I just had a rough time ripping a birch board using my Woodworker II blade.
The board had been straight line ripped at the mill and seemed to be ok.
The blade was recently sharpened by Forrest (3rd time I think) and straight
ened. The blade thickness is now about .1 inches. The teeth are sharp and a
bout .125 inches thick. It could have been the board (birch) or, are the
teeth too thin after the sharpening.
I have about 300 board feet to work into trim and would like it to be a bit
easier if possible!
Thanks for any good suggestions.
While a very good general-purpose combination blade, it _is_ still a
combo. You don't say but if it's the 40T version, or the material is
over 5/4 I'd say buy a rip blade.
Of course, how well set up the saw is and what if is (in terms of power
and weight primarily power) is significant, too.
Also you don't say what "trouble" means, precisely..
Straight line ripped often does not result in a straight edge, is it
Is your fence "Parallel" to the blade?
How does it rip OAK? OK? Not the blade. You night need a dedicated
rip blade if you are working with anything less than 3 HP.
I have been using WWII's for about 16 years and have never had any issue
unless the wood was wonky.
I have already planed down to 3/4. The saw is a 10 inch Powermatic cabinet
saw, and I checked for alignment problems when I began to sense the need f
or "extra" push power. All within 1 or 2 thousandths. The straight line rip
was pretty good to begin with. I was ripping the other side and then went
back and took out the "straight line rip" to get the desired final dimensi
The only thing I have changed recently is to have the blade sharpened.
As djb said, you still haven't told us exactly what the
problem is you're having, altho we might assume that the
saw simply isn't cutting as fast as you'd like.
Anyway, as Leon said, did you try ripping something else,
to see if it might just be the one board? Bearing in mind
that birch can be tough, like oak.
What does the cut surface look like? Scored, burnt, or
clean and smooth?
When you were cutting, did it start easy and then bog down,
or was it hard right from the git-go? Did you look to see
if the cut was binding on the splitter? How much blade is
above the wood - they have to work a lot harder if they're
not going close to vertically thru the wood.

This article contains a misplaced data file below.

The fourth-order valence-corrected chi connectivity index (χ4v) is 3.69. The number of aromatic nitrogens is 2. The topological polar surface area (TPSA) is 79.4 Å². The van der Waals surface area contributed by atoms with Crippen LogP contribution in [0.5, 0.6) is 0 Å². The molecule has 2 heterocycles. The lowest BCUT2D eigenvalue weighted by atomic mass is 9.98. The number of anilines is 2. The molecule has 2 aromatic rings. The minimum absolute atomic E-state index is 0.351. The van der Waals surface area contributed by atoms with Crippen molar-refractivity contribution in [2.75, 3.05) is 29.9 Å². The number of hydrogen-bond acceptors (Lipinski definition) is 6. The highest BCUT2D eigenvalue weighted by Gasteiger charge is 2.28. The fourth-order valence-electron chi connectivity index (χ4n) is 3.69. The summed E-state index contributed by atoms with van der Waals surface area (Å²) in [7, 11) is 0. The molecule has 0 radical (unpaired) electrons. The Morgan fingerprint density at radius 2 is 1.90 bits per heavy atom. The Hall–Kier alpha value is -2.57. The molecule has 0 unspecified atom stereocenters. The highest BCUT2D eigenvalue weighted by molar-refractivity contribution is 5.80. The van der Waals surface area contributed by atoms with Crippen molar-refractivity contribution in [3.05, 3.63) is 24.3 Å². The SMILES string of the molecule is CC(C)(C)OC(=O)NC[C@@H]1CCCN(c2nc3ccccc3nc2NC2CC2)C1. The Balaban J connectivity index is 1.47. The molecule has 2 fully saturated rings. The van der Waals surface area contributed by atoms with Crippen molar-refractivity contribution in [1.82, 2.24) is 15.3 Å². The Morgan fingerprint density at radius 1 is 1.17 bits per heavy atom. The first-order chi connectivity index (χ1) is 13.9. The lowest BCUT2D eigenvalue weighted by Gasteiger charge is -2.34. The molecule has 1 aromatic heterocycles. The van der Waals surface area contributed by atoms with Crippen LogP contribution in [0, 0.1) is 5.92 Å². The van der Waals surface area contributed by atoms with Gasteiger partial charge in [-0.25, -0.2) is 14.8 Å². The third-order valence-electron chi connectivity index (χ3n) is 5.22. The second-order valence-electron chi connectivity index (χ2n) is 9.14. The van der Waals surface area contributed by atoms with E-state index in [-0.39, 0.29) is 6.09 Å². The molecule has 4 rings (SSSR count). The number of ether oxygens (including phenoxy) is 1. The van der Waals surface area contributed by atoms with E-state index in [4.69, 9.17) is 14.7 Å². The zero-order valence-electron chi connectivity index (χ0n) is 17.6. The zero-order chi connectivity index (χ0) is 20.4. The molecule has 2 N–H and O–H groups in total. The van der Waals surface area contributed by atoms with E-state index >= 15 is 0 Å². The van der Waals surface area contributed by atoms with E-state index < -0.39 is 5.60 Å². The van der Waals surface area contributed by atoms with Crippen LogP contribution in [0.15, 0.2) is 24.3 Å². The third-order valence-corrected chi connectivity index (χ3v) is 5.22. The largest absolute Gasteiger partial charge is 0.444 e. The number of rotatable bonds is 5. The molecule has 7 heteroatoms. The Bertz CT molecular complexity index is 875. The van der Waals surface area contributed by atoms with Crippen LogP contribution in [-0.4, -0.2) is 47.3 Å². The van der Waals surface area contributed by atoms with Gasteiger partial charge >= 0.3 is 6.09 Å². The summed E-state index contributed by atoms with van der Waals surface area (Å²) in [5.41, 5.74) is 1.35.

Have you checked the cut (and the offcut) to see if there
was a nail or other foreign object that you might have cut
thru and dulled the blade?
I don't have Leon's experience with Forrest, but I have used
them for a while, and it's my impression that if the teeth
would be ground too small by sharpening, or if the plate was
distorted, they would not sharpen the blade for you.
That's a big thing. I agree. if you have the blade all the way up, the
blade works much less than if it is cutting into the wood (kept low).
First you need to clean the gullets quickly, which raising the blade
will do. Second you are cutting down toward the table, so it is easier
A ripping blade is still the key to lots of ripping. I have one and use
it when I have a lot to do. The finish is not good. It's a rough cut,
but when ripping you have a lot of footage to do usually, so the trade
off is cleaning it up with a swipe or two of a hand plane, or the jointer.
It appears to be a combination of things. First, the wood does look differ
ent from the birch. Much harder and with a slight reddish tinge. Second,
I just looked at the cutoff; bowed! Third, I never thought to raise the b
lade. I was always told to keep the blade low with just the teeth showing.
But the idea of raising it to make push easier is an obvious exception.
I finally cut some birch. OK!
Thanks to all for all the tips.
Yeah, I was taught the same thing, and for crosscuts that's how
I do it. But ripping that puts the teeth at a bad angle - they're
basically pushing along the wood fibers, instead of shearing
across them as they do with the blade raised.
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